Professionals other than Elizabeth Farrelly too have called for a return to a system akin to the former Architect/Engineer/CLERK OF WORKS approach as the way to go to ensure well constructed, safe, serviceable and durable buildings.
The Earth’s resources are finite! Including Sand and Water to make concrete …
YET the Cowboys have been building defective towers with demolition in mind 20, 30 years down the track …
The Earth is being choked with Waste! We are running out of landfill sites!
DEVELOPERS with their Population/Housing Ponzi have enticed foreign buyers to leave their dwellings behind them for duplication here in Australia … the Population Ponzi created the need for the supply that could not meet the foreign demand …
Foxes in charge of the hen house: new building law has a fatal flaw
Columnist, author, architecture critic and essayist
March 7, 2020
NSW Building Commissioner David Chandler muses wistfully, in an interview, about “when I get my powers.”
Suddenly I’m seeing capes and catsuits. It makes me want to lob in the word kryptonite, see what happens. But Chandler does have the grace to add, “it’s not about me”. Further, in his defence, it is about powers.
Fixing our broken building system will involve serious, inviolable regulatory powers. Very old school.
So intensely, in fact, does Chandler’s task pivot on re-regulating what has been gleefully, over 30 years, deregulated, that the other lurking presence is a word even scarier than kryptonite. A word even Bernie Sanders scarcely dares breathe. Socialism.
Most of the last three decades’ system-demolition has been ideologically driven. Now, perhaps, they’re starting to see sense. Triggered by catastrophe, the new Design and Building Professionals Bill is expected to clear Parliament by month’s end and become fully fledged law, regulations and all, by January 2021.
Most of us have been surprised to find we live in a supposedly first-world state where your building can crack and fall, your balcony collapse, your cladding erupt in flame and your living room flood, rain or no.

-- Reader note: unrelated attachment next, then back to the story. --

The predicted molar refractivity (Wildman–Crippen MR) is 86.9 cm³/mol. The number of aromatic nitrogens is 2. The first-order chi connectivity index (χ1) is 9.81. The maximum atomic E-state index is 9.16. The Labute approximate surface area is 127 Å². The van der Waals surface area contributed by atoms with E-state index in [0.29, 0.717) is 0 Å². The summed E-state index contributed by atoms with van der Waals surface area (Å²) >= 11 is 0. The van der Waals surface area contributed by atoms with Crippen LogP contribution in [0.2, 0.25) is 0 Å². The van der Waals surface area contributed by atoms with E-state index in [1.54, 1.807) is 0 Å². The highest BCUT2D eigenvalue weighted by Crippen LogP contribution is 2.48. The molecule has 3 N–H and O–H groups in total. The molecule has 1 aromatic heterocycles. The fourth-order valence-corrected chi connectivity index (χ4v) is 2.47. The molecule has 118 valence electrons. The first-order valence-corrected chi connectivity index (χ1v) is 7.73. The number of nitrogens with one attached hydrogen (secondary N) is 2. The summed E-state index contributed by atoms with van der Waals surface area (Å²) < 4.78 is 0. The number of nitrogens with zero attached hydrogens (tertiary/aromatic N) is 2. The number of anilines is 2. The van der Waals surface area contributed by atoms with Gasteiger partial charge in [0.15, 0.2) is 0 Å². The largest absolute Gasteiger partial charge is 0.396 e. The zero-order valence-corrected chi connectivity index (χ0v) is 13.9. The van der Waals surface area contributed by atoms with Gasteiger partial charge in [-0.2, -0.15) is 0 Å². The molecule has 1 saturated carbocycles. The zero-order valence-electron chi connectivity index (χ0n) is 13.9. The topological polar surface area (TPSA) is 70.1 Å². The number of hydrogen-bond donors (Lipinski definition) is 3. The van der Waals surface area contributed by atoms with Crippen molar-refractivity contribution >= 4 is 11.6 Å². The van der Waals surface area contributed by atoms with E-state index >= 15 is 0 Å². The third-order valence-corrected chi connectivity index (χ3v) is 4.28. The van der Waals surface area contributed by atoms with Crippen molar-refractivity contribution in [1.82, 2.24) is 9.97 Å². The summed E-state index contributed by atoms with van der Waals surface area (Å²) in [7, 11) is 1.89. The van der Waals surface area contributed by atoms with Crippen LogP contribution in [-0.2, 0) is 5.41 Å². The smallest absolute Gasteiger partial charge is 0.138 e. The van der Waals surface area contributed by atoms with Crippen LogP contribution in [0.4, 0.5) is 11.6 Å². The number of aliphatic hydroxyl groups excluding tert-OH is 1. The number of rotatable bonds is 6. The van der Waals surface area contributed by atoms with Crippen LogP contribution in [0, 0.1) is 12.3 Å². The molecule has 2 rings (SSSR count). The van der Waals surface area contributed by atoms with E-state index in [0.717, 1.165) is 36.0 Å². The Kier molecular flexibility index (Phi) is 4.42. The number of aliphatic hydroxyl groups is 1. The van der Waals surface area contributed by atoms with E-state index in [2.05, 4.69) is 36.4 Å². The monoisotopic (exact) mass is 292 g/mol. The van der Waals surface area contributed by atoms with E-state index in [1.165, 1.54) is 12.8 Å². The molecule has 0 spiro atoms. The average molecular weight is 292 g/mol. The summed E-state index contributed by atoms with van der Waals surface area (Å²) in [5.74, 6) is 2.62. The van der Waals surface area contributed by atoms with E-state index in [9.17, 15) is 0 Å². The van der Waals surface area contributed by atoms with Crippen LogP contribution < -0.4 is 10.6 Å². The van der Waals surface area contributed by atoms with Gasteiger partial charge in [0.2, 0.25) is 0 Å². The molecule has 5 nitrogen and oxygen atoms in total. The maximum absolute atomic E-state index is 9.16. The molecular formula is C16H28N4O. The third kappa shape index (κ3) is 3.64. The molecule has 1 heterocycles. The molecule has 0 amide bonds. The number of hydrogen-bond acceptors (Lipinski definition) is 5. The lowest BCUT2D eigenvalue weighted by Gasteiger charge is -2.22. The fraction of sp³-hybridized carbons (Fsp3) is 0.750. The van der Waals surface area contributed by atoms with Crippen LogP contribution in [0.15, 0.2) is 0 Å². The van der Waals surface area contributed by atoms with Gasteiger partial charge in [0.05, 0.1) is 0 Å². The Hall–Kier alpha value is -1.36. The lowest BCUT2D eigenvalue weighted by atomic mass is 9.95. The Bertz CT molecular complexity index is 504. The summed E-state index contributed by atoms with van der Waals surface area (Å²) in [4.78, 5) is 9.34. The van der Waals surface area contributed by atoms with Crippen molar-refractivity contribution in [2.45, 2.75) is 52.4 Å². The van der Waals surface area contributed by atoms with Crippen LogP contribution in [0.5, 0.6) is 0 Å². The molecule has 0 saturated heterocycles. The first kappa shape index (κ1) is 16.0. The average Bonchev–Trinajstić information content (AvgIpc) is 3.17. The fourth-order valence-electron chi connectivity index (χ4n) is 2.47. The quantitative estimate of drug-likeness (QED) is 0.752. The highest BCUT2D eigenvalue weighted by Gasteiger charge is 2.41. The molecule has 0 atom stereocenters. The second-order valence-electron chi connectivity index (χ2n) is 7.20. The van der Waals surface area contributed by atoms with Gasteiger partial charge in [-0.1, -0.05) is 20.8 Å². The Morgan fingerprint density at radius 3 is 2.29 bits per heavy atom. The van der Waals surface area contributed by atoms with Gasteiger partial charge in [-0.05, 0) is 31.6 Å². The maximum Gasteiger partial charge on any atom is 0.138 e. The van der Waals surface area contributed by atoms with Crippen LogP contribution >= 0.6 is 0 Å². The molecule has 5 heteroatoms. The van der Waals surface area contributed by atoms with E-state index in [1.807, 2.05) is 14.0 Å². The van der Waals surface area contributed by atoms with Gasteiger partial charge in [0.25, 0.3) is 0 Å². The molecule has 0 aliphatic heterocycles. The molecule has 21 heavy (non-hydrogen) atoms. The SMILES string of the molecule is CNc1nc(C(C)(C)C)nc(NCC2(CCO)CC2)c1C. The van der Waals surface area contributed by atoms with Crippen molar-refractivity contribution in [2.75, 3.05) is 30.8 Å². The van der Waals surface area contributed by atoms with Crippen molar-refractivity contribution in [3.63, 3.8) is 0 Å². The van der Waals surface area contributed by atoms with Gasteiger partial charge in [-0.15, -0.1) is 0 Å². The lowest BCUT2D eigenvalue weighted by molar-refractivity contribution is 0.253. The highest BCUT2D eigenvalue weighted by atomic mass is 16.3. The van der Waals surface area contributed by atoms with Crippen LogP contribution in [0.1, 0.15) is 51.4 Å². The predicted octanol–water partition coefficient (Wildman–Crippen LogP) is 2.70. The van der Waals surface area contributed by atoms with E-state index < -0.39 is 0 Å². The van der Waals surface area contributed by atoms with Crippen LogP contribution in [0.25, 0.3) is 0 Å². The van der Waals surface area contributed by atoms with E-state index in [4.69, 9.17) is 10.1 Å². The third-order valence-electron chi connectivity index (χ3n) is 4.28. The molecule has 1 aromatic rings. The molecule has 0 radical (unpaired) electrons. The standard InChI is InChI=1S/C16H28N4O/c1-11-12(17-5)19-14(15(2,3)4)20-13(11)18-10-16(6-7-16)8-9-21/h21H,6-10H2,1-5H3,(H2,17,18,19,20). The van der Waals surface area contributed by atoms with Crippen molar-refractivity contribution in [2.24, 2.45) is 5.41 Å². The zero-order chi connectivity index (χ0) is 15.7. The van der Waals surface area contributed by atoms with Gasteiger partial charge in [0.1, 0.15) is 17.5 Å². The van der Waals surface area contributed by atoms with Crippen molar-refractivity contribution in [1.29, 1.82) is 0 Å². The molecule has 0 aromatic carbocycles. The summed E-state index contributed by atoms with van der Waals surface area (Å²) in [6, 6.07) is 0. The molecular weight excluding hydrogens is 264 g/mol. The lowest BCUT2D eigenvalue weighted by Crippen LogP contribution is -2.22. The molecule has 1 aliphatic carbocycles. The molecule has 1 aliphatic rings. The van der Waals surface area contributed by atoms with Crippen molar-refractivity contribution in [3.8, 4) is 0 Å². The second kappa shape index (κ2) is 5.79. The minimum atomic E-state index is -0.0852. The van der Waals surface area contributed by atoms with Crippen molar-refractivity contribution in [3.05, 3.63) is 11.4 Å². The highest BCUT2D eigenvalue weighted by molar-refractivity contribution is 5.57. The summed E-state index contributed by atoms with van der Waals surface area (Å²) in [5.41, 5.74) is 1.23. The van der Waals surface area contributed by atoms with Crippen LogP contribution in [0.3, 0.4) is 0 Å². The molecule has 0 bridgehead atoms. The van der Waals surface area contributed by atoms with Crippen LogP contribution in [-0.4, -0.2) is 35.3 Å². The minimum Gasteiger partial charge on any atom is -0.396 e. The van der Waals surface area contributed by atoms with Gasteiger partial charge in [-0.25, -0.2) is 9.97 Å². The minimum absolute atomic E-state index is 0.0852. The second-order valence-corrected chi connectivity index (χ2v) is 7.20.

Compounding that nasty surprise, hundreds uncertain about the safety or saleability of their homes, is the minuteness of our redress. Just as our apartment-dwelling numbers have soared, our legal protections have become vanishingly small.
This is no coincidence. You ride a bike, nanny says wear a helmet.
But you want to develop a flood plain, import dodgy materials, water-down concrete, masquerade as an engineer, flaunt the height limit, build a slum and vanish into bankruptcy, chances are you’ll get away with it. Where there are profit-gods to appease, deregulation rules.
Perhaps the “Millennials” now in charge can’t be expected to grasp backstory. Anyone who, like the Treasurer, practices Thatcherism while dismissing discussion of it as “outdated”, anyone who says “heritage is of no value if we can’t experience it”, is probably too young to know that regulation for public wellbeing is the core function of government.
Perhaps they really think government exists to make the rich richer. Trickle down, etc.
But for those with eyes to see, watching the Libs (and before them new Labor) wreck our old-growth institutions has been like watching the weasels destroy Toad Hall.
Egged on by developer lobby groups, neo-liberal governments have frantically attacked red tape as though its nominal colour were some kind of political stance.
In this way, all civilising constraints on our building system have been deliberately and progressively weakened. Planning controls, import restrictions, site supervision, contractual protocols, certification, licensing, liability provisions and vocational training – all debilitated to make building easier, cheaper, faster. But even to a Millennial, it can be no surprise that easier, cheaper, faster equals shoddier, tackier, worse.
This is huge. It’s cultural. So what is Chandler’s solution, and will it work?